New Park Proposal Looks To Incentivize Affordable Housing Development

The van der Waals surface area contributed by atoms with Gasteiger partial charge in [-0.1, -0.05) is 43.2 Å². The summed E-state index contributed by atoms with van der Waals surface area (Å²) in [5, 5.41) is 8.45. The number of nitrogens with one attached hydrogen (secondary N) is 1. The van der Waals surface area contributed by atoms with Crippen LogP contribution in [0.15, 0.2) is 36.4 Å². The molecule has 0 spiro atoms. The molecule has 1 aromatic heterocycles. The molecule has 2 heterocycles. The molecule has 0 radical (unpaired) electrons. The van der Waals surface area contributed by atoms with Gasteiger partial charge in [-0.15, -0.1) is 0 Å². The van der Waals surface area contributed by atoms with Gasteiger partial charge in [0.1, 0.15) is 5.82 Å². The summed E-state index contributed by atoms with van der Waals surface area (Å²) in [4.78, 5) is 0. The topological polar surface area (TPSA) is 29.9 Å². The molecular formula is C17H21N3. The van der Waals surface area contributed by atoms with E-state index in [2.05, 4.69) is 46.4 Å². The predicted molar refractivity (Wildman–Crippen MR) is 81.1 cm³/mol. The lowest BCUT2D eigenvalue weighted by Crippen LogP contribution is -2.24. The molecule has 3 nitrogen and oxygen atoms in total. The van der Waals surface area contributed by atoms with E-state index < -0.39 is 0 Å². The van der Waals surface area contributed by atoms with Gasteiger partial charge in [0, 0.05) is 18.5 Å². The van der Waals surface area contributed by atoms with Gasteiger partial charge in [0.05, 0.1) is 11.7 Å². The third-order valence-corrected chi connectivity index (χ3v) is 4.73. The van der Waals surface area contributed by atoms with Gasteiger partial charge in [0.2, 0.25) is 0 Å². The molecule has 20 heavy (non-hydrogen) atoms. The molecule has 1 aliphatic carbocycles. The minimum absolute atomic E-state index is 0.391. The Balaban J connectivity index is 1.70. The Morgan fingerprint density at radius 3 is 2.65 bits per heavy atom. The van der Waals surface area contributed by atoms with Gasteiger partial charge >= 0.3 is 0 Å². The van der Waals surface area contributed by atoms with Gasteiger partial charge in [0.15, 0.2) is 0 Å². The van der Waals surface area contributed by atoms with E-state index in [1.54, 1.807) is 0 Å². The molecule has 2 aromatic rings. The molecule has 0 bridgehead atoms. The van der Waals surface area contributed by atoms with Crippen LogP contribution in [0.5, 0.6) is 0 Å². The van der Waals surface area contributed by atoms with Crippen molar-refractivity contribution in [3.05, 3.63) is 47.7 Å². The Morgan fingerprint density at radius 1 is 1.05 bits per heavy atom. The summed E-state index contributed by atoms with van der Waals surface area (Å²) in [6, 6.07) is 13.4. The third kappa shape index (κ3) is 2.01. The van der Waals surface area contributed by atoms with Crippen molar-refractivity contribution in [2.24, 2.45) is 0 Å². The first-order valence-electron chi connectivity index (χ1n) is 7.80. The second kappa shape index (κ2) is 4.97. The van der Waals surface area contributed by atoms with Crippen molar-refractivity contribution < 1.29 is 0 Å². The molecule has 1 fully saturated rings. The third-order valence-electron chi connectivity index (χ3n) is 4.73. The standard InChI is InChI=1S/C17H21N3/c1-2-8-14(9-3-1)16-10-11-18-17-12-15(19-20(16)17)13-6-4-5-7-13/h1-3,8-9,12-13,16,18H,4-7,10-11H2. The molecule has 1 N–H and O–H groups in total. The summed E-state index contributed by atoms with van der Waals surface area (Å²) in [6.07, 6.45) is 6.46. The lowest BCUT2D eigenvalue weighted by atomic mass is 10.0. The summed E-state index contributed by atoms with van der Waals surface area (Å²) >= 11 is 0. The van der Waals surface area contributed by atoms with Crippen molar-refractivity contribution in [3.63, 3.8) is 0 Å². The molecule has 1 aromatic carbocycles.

Speaker 1: 00:00 San Diego has a new proposal designed to overhaul. Many of its more dilapidated neighborhood parks, and it's doing so by luring developers toward the city's transit hubs. The proposal is not only designed to revitalize parks in historically underserved neighborhoods. It also aims to incentivize developers into building more affordable housing in the process. Joining me with this story is voice of San Diego reporter McKenzie, Elmer McKenzie. Welcome. Speaker 2: 00:27 Hey, thanks. Thanks for having me. So Speaker 1: 00:29 How has San Diego's method of funding parks overlooked poor neighborhoods of the city? Yeah, Speaker 2: 00:35 Well, let's start with the way that the city raises money for parks right now. Um, the way neighborhoods raised money to fix up their parks and actually libraries and even support fire and police is through this thing called the development impact fee. And for decades, uh, each of San Diego's 50 plus neighborhoods could sort of charge developers, whatever they wanted for each category and parks were typically, or are typically the largest and most expensive charge for those developers of those different categories. So when cities, when the city decided to look at writing a new parks master plan, um, because the last one they wrote was 50 years ago, they took a look at each of the neighborhoods sort of fee savings accounts and noticed there's this huge inequity where a lot of the richer and newer neighborhoods were charging a lot more for parks. And then they were just knocking out these parks projects that were on their wishlist for development in their area. Speaker 2: 01:26 So they were even doing it to the point where they were using fee money for other things like fixing up streets. Um, but then this kind of double whammy existed in older areas of town where, um, there's less space to develop because the neighborhoods are built out. So that means there's not a lot of fee money to come in from these developers and plus the neighborhood plans, which set those goals for like parks projects that they want to do. They haven't been updated in a while. So they're probably undercharging for parks compared to some of the newer areas in town. So that's part of the problem Speaker 1: 01:56 You wrote earlier this year about some of San Diego's saddest parks. Can you describe what you found? Yeah. Speaker 2: 02:03 Um, I sort of milled about areas that I saw had a lot of like parks projects that were just waiting to be done. And I landed in Sherman Heights area. And just notice there was a really only a joint use park there, meaning it's basically a school yard that also the neighborhood can use on occasion. And it was just sort of this sad gate, like very high gated park, um, where kids were sort of running around in a circle without much access to any kind of amenities granted this was during the pandemic. And I'm not sure if kids can use the facilities from the school when the pandemic is over or now, but, uh, it's definitely, uh, quite different from what you might see in some of the nicer areas of town like university city, which has a lot of money from development impact fees. Speaker 1: 02:50 And you write that this new parks master plan is really an affordable housing incentive. So explain how that works. Yeah. Speaker 2: 02:57 So the, um, in this new iteration of the plan decided to kind of work in some discounts for developers who wanted to pursue building more affordable housing. So for instance, um, these parks, like I said earlier, these parks fees are some of the most expensive fees that a developer pays for building any housing unit, the at a single family home or an apartment. And so some of the discounts that they worked in there, uh, would include like a 50% discount on a park fee per unit, um, for any affordable housing reserved for the poorest of San Diego. And so that's like an apartment renting for $1,500. Um, and they also get a 45% discount for building housing reserved for median income residents in the city as well. And they also get discounts, um, for building a park on site as part of their development. And that's a 10% discount, which is apparently something brand new that hasn't been proposed before. Speaker 1: 03:57 Another aspect of this proposal is to prioritize improvements to existing parks over creating new parks altogether. So how would that work? Speaker 2: 04:05 Yeah. So another piece of the Park's master plan, that's actually under hot debate right now with, uh, people who advocate and pay attention to parks, master plans, uh, is the city is also proposing a new structure where it prioritizes and gives sort of a point system towards amenities and things people can use in parks. And, uh, which means parks that don't have a lot of amenities, like maybe Sherman Heights would maybe get a low score and perhaps rise on the priority list for areas that do need attention. Um, but some of the parks advocates are worried that the city is not, uh, prioritizing looking for new land to add new park space to the city. So that's something under contention right now. Speaker 1: 04:51 So this is being proposed by mayor Todd Gloria's his administration, and he has some support from community groups. What do those community groups say about, uh, why they like this plan? Speaker 2: 05:02 All I know that I've talked with one industry association, the building industry association, which is a something that represents developers in town and there for the plan, primarily because they say these parks fees, uh, because they're so high that the most costly fee that they pay, they sexually said that impedes the ability for them to provide more affordable housing. And so they're a fan of these discounts, obviously. Um, and some of the other community groups that are in supportive parts of the plan and not in supportive others are, um, the parks and recreation coalition. Um, I mentioned in my story as Susan Baldwin, she's a member of that advocacy group. That's paying very close attention to the plan they're in favor of the parks plans, uh, effort to prioritize equity. And that one of the other proposals is, uh, for the first five years of the plan, the city wants to 50% of all new park fee money in communities of concern. And that's all defined under something. The city created a while ago called the climate equity index, which identifies neighborhoods that are historically, um, maligned by historical policies, uh, racist and structural issues like Southeastern San Diego is one area. And they want that actually to be more than five years, this parks advocacy group does. Um, and they're also not really in support of the point system that I mentioned earlier, which prioritizes amenities over acquiring new parks. Speaker 1: 06:33 I've been speaking with voice of San Diego reporter McKenzie, Elmer and McKenzie. Thanks for joining us today. Thanks so much.